I'm a crafty person. Love quilting, knitting, crochet, most any kind of hand craft. I learned to sew probably sometime around age 7 when mom would give me and my sister scraps leftover from her sewing to fashion doll clothes for our Barbies. Eventually, I graduated to sewing clothes for myself. But I never truly enjoyed sewing garments. Shirts were a hassle for the collars, pants never fit right, and skirts have miles of hemming. So I channeled my love of sewing to quilts, a process that never fails to satisfy me. All those little pieces, sewn back together into a whole new thing of beauty. Probably doesn't hurt that I adore scrappy quilts (ala my grannie's style). And that I only do straight line piecing (those collars must have really scarred me against curves!)
So what was in the air on Friday at the quilt show to possess me to buy not one, but two clothing patterns from Park Bench? Mary Lou, the designer, greeted mom and I when we arrived at her booth. She's truly delightful (and not a little bit persuasive). She showed us sample after sample of fabulous garments. She extolled us on the simplicity of the designs, the ability to be creative and have the clothes be just what you want them to be. I felt confident that although I hate garment sewing, this was something I could do (I mean, come on, we were at a quilt show for heaven's sake, should be easy enough for a quilter, right?) I left with Williamsburg & Woodstock. Mom got Audubon and Trinity River. A stop by our friendly JoAnn fabrics on the trip home and I was all set. Fabric to make the Williamsburg pants, Woodstock skirt and Audubon jacket (mom lives across the street so sharing patterns was part of the plan).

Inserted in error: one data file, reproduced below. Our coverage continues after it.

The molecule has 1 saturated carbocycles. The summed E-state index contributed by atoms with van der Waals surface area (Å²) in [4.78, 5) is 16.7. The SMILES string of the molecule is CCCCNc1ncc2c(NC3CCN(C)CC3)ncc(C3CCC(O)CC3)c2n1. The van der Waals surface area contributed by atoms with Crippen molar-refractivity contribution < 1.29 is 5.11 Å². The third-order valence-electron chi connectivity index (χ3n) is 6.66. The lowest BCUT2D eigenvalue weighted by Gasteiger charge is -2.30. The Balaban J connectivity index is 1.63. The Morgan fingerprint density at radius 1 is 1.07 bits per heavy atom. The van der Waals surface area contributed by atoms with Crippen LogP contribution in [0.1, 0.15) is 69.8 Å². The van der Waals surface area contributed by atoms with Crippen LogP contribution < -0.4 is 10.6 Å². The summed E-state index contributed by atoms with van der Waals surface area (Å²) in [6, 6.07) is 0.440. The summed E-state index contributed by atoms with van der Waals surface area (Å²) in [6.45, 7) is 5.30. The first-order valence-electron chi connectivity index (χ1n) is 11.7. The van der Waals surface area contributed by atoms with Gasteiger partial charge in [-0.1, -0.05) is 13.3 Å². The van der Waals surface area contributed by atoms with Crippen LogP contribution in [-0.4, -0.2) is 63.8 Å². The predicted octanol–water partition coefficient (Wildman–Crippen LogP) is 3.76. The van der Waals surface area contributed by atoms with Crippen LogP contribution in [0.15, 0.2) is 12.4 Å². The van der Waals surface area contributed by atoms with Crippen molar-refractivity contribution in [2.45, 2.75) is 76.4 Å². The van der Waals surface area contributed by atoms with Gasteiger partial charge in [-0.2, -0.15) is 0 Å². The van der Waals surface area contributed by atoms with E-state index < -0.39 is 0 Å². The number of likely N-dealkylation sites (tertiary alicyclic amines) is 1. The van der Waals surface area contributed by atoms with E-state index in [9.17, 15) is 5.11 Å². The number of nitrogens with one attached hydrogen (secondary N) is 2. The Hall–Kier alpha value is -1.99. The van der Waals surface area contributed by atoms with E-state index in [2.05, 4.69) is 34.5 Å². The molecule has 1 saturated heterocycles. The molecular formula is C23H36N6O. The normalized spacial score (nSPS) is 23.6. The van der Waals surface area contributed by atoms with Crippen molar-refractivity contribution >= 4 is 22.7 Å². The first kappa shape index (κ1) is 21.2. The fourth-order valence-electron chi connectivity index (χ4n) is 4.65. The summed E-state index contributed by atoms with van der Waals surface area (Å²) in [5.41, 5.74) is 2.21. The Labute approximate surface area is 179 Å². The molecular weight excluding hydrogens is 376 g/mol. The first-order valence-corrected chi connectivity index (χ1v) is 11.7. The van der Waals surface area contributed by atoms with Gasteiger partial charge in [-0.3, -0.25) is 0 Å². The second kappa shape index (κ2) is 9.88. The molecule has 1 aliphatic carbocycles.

Well, let me just tell you. By noon Saturday I had had my fill of Woodstock. This was no easy-peasy pattern. My dear hubby had to stop me from chucking the whole thing in the trash when I couldn't get the 13 pattern pieces to fit my yardage (by the way, when the bolt says 45" wide, don't you think they could get close? 43" is not close.) He was able to devise a layout to fit all but the facing, so all was not lost. I chugged away at it all weekend, the miles and miles of overcasting seams (no I don't have a serger...Yet), the pieces that didn't fit (Mary Lou mentioned having the "freedom" to "play with the pattern"...this is a requirement I found out the hard way), an HOUR of running the floral stitching on the hem (I had the pedal to the metal on my Kenmore and it still took a full hour to run the hem!) But in the end, it did turn out really cool. I wore it to work on Monday and everyone loved it. Audubon is going much better. Haven't had much time to work on it after work, but should be able to finish it this weekend. When I get Williamsburg finished I'll get the camera and post some pics. Don't hold your breath, though. I'm a quilter not a sewer. This may take awhile.